The Battle for the Airwaves:
Free Radio vs. The Feds
by Lawrence Soley
Covert Action Quarterly Fall 1997
When police beat Dewayne Readus during a 1983 scuffle at the
John Hay Homes housing project in Springfield, Illinois, they
were no more aware that their actions would lead to a large-scale
revolt than were the L.A. cops who beat Rodney King. Unlike the
Los Angeles uprising, the one that started in Springfield was
nonviolent, invisible, and international. It triggered the micro-radio
revolt of unlicensed, low-power, low-tech, noncommercial stations
that originate in, and broadcast to, local neighborhoods. Participants
in the movement-unlike consumers of the "information revolution"
marketed by Microsoft, IBM and other corporations-don't need expensive
computers or access to America On-Line. They don't even need to
be literate or have electricity in their homes. All they need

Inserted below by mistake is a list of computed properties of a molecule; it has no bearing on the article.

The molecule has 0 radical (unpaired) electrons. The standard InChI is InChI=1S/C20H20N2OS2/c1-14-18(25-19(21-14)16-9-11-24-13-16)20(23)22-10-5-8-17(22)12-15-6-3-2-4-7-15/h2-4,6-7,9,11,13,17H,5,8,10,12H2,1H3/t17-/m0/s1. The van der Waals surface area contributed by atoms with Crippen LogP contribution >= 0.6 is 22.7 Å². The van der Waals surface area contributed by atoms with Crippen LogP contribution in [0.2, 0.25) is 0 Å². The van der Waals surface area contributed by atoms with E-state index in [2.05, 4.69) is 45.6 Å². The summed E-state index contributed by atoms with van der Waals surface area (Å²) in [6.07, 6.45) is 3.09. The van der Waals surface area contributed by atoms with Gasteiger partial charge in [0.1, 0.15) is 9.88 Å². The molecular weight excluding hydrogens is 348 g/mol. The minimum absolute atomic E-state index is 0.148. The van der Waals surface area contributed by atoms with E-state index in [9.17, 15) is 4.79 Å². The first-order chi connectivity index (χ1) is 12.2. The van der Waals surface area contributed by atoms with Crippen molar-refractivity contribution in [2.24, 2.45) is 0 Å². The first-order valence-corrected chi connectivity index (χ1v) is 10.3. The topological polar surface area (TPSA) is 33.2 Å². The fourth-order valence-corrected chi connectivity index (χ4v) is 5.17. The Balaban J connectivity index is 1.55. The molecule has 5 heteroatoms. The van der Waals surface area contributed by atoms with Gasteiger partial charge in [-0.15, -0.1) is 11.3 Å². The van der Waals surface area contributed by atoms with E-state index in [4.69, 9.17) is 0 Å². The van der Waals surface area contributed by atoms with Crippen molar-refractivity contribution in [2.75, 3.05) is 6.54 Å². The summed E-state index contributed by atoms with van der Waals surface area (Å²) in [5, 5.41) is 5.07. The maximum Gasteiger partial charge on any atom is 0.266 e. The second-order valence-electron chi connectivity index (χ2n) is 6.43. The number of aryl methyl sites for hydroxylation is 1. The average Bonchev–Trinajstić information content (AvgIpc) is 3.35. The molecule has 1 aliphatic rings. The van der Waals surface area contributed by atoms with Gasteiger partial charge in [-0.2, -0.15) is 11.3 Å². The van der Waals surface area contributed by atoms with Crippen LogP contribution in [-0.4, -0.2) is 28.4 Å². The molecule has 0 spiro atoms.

is a $10 transistor radio to receive the messages or a $150 transmitter
to send them.
Roots of the Revolt
In 1983, Dewayne Readus, partially blinded as a child by glaucoma,
was, like many young African-American men, unable to find a full-time
or even a part-time job. To earn money, he worked as a disc jockey
at parties in the project, spinning R&B. One of these events
turned into a brawl and the police who arrived swinging, beat
Readus so badly he was completely blinded.
After a bout of depression and heavy drinking, Readus turned
from parties and booze to social activism. He helped organize
the Tenants Rights Association (TRA), which demanded that Hay
Homes authorities and local police be accountable to project residents,
rather than the other way around. To improve TRA's out reach,
Mike Townsend, a family friend and professor at Sangamon State